On Monday, March 20, the village of Trumansburg's Comprehensive Plan and Zoning Revision Committee held its regular monthly meeting at 6:30 p.m. Having finished with their draft of the village's comprehensive plan, they turned their attention to short-term rentals and commercial zoning.
The committee reviewed a draft law for short-term rentals, during which it discussed comments that committee members Kathy Klemperer and Code Enforcement officer Tom Myers left in the document, sharing questions and concerns.
One of Klemperer's questions was to ask about situations in which people who are renting a house subletting a room to a third party, and to clarify who the "owner" of the property would be defined as under the law. In response, Ben Darfler, head of the committee, and the other board members informed Klemperer that such situations would involve creating a "master lease" for the lessee who is subletting rooms to others, and would be permissible as long as the lessee registers with the town.
While discussing the law, the committee worked to revise various other issues with the law, particularly its wording on certain subjects. These included what "short-term" rentals are defined as, and whether the regulations apply to sublets between family members.
The committee's next step will be to send the draft law to Guy Krogh, the attorney for the Village of Trumansburg, for his feedback on the draft law. Darfler said the committee will review the law if Krogh has meaningful changes, but if not, they will submit it to the village board of trustees for their consideration.
The committee discussed how to put the law before the public and obtain committee input, as is legally required for such local laws. Darfler said the law is enough of a change that not only is a public hearing required, but also the committee should go further than that and host conversations with the public about the law.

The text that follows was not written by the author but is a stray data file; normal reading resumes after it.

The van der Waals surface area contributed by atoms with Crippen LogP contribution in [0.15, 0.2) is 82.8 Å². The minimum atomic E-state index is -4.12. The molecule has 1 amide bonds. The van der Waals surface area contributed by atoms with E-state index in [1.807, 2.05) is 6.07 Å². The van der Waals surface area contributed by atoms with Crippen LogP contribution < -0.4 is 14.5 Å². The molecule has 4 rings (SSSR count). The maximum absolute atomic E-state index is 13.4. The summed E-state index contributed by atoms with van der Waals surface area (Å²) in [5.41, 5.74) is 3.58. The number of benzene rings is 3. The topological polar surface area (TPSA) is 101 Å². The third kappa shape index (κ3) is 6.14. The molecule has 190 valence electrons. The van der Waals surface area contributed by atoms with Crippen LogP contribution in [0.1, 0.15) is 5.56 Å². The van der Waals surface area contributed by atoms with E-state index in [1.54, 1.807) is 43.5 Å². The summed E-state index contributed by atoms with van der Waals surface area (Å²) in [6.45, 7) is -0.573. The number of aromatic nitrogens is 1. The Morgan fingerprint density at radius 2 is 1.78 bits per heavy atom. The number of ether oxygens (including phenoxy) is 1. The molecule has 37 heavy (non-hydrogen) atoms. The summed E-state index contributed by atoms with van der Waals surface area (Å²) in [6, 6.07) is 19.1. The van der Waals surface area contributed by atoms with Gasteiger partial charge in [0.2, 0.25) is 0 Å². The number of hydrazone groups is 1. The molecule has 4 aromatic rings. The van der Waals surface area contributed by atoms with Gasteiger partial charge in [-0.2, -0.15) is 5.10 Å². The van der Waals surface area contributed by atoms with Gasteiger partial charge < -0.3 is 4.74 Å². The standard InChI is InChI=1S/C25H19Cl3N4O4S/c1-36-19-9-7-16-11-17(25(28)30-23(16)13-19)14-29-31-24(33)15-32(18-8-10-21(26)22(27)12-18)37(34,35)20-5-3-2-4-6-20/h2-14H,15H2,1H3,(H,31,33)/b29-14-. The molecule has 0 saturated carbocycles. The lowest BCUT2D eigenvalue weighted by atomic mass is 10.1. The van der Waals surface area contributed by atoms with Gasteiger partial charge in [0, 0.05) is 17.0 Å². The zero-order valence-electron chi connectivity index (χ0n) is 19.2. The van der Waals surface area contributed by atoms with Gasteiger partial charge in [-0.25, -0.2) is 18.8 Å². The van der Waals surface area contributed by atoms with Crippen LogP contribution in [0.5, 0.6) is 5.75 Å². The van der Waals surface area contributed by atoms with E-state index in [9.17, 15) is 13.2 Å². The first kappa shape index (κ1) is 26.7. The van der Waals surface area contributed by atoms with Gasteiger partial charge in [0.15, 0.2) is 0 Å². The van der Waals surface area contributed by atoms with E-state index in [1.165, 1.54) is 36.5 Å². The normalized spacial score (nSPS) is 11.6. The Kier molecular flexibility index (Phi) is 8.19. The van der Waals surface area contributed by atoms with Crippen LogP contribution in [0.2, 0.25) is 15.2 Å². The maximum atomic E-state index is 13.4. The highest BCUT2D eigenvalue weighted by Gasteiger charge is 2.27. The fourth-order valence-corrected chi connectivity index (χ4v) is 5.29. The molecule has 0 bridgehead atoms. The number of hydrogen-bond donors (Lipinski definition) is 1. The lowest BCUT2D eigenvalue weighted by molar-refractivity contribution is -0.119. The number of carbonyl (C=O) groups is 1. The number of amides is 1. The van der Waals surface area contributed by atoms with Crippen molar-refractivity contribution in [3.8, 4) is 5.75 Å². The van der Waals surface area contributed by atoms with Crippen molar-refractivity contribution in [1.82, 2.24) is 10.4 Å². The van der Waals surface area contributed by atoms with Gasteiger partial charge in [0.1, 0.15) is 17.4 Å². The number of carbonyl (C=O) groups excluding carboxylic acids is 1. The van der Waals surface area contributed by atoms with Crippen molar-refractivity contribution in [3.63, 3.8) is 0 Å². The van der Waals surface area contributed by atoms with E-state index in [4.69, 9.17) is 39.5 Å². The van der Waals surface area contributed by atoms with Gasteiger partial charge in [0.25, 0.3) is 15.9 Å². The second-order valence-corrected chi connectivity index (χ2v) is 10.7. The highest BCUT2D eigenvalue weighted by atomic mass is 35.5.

Klemperer raised the suggestion that some Trumansburg residents may be getting tired of the village holding public hearings for local laws.
"The people who care care a lot," Klemperer said, "but some people don't care all that much."
Klemperer suggested hosting "listening sessions," in which residents can share their concerns and ask questions of the board. They discussed the size of such meetings in Trumansburg, in which as many as 30 people could show up, and Klemperer said that number would be feasible, although they had to see how many would show up.
After concluding its discussion on the draft law for the moment, the committee moved on to commercial zoning. This includes ground-floor residential buildings of commercial buildings.
The committee discussed where the boundaries of the village's residential and commercial districts lie, as well as which sorts of development are permissible in each area. Darfler said that zoning has two major considerations – the purpose of a proposed development, as well as the "visual" aspect, which refers to the location, landscaping and drainage of a development.
"Sure, we can have a commercial use here, that's fine, but is it going to fit with everything around it," Darfler said.
Shortly after 8 p.m., the committee concluded its discussion for the moment and adjourned the meeting, having run out of time. The next Comprehensive Plan and Zoning Revision Committee meeting will be held on Monday, April 17 at 6:30 p.m.
Vote out the know-it-all central planners. Then repeal their onerous property and housing related regulations that increase compliance costs and ultimately raise the cost of living even faster than inflation does. The very laws they claim will increase availability of affordable housing will end up doing the exact opposite. Don't be foolish and ever allow the same toxic legal swill from Ithaca ever spill into neighboring Towns.
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